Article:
This isn't just to say that Linux should be for power-users: Linux should CREATE power users. After years and years of miserable trial and error, I have become proficient enough with the command line that people ask me how to do things. It was extremely difficult to learn. It doesn't have to be that hard. The command line interface, because it is a verbal interface, is what enables a computer to have infinite potential. Maybe there needs to be a new shell, like what I was describing above, or maybe a scripting language that's more obvious to computer-know-nothings. But the potential there, and it is in the command line, not the GUI.

Developers! Don't be embarrassed by the command line! It is strength, not weakness, and not even Apple realizes it. Stop trying to dumb down Linux, in pursuit of users you think are dumb--even the dumbest people are pretty smart, and get bored of just sitting around consuming "content". Let's make Linux the bicycle of the mind by embracing the command line.

Comment Re:Badly needed (Score 1) 31

But who on the ground even knows that things got more refined and predictable?

After all, everyone on the ground sees the same news media clowns struggling to stand upright in the same puddle of water getting lashed by winds in areas especially selected for their wind tunnel effect. The media is constantly preaching of doom and gloom and great destruction from storms which are ALREADY predicted via current methods to be largely spent by time of arrival. Disaster theater.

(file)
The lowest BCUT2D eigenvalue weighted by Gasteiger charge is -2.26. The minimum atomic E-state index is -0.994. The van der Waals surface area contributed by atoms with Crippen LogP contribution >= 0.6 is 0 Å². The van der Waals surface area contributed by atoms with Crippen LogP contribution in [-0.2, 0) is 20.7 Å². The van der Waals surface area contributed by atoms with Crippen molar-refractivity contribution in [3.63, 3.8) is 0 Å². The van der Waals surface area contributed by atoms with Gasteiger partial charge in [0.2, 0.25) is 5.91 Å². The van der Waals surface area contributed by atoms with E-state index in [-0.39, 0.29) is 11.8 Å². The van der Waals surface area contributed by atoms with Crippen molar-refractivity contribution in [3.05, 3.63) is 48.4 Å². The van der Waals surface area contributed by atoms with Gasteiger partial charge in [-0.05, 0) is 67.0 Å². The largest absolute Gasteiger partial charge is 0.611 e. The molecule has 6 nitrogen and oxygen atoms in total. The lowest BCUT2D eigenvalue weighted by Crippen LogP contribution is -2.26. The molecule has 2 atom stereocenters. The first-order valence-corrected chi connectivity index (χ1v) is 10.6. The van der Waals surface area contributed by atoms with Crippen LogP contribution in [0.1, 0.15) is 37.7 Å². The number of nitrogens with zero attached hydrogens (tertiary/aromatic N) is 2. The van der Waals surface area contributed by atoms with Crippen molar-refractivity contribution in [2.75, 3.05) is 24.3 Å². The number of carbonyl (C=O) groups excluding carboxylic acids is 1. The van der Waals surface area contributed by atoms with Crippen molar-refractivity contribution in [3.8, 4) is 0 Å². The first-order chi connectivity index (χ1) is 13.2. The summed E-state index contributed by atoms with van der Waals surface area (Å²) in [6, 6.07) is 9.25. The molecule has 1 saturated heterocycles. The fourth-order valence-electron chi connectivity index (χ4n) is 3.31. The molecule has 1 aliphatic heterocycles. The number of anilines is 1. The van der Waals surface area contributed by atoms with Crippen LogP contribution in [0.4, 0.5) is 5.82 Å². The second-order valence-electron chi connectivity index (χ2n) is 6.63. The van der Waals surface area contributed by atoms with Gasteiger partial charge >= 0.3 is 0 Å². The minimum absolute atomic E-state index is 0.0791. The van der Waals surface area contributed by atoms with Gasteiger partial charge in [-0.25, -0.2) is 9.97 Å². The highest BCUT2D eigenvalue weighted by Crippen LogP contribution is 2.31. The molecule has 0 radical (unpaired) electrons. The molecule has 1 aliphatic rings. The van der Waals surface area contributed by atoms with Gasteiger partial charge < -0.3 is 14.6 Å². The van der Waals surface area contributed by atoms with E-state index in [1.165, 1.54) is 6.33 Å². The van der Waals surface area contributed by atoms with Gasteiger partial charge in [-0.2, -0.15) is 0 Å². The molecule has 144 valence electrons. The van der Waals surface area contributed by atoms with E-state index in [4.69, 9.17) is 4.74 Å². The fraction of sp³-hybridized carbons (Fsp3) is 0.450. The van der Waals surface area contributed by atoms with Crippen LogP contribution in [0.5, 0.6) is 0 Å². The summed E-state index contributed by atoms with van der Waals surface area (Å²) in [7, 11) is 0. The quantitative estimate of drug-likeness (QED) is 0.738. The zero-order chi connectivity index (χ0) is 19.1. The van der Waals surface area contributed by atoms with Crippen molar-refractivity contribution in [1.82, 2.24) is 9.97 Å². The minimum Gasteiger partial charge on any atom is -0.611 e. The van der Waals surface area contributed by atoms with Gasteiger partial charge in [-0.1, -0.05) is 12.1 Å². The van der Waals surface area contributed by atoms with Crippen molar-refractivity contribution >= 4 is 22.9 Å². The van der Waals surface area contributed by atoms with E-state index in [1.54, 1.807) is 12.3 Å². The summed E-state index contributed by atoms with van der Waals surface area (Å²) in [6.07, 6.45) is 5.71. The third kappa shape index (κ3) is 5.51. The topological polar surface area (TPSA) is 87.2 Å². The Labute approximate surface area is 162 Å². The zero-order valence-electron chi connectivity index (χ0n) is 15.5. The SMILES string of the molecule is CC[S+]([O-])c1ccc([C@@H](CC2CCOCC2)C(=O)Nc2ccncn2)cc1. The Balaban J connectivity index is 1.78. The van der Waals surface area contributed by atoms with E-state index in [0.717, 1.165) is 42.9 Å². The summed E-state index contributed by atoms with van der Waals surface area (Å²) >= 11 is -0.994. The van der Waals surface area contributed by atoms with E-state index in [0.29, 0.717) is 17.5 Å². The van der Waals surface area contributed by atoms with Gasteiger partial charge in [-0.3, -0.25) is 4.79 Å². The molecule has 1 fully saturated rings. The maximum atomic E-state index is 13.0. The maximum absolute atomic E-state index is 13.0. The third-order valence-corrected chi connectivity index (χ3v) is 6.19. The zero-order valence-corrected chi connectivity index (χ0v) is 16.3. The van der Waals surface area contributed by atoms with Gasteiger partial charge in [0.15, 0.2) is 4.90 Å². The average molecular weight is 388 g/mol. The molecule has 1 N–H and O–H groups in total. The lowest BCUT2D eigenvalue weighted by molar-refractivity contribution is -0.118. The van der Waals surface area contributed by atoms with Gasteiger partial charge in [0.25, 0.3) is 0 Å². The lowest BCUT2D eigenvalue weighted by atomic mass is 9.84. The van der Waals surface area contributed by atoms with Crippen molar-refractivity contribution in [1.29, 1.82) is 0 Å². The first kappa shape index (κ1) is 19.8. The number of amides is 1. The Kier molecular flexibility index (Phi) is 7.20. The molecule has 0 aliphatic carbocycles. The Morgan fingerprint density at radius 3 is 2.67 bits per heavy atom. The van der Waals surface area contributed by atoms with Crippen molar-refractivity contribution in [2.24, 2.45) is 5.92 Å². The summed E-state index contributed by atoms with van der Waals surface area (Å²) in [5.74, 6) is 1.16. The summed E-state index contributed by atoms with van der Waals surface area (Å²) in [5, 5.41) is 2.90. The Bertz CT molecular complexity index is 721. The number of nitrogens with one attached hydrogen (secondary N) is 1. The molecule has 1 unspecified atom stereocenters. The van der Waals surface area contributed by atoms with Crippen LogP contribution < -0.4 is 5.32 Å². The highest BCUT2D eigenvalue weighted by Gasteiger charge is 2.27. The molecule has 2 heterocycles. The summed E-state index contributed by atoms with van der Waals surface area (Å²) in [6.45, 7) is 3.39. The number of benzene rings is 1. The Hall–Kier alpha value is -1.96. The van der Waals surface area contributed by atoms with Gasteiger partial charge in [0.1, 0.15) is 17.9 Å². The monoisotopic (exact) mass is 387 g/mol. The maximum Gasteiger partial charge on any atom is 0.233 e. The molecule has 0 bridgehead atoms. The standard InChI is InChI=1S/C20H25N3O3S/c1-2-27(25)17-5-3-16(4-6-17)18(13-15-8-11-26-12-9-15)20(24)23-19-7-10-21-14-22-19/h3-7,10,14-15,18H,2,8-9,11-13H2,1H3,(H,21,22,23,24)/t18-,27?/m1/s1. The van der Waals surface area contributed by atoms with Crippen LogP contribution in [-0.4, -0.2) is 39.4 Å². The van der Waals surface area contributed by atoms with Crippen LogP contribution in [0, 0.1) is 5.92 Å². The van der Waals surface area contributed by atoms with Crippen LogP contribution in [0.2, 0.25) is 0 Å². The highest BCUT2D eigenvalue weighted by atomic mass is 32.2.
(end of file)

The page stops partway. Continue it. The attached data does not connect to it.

This is indeed a problem, but when you live in a Hurricane-prone area you typically aren't watching the national news, which is trying to make $$$ by making a spectacle. You're probably watching the local news stations which are relatively more informative. In fact, when Hurricane Gustav hit New Orleans in 2008, I remember the guy on the local Fox station explicitly told us NOT to watch Fox News, since it was just sensationalist and trying to scare people.

In any case, it doesn't hurt to err on the side of caution with these things.

Comment Dubious linguistic claims (Score 5, Interesting) 297

As a professional linguist I'm concerned about the linguistic analysis of English in this paper. The author claims that German does not have explicit future marking, while English does. He uses examples like:
"Morgen regnet es" --German, literally "it rains tomorrow", with no future tense marker
"It will rain tomorrow" -- English, with the future tense marker
He argues that the explicit future tense marking causes speakers to treat future events differently and thus damages savings or whatever. The statistical analysis in this paper looks pretty good to me, though I'm not familiar with the way economics people report linear regressions so it'll take more time to evaluate that. But the statistical analysis is no good if the linguistic analysis it's based on is wrong. Garbage in, garbage out.

The problem is that languages don't exclusively use or neglect to use future tense markers. For instance in German, you could use a future tense marker, as in "es wird regnen" (literally, it will rain). BUT you drop the future tense marker if you have a word like "tomorrow" that makes it obvious that the event is in the future, like "morgen regnet es" (tomorrow it rains). All languages make use of a variety of different patterns to mark future tense.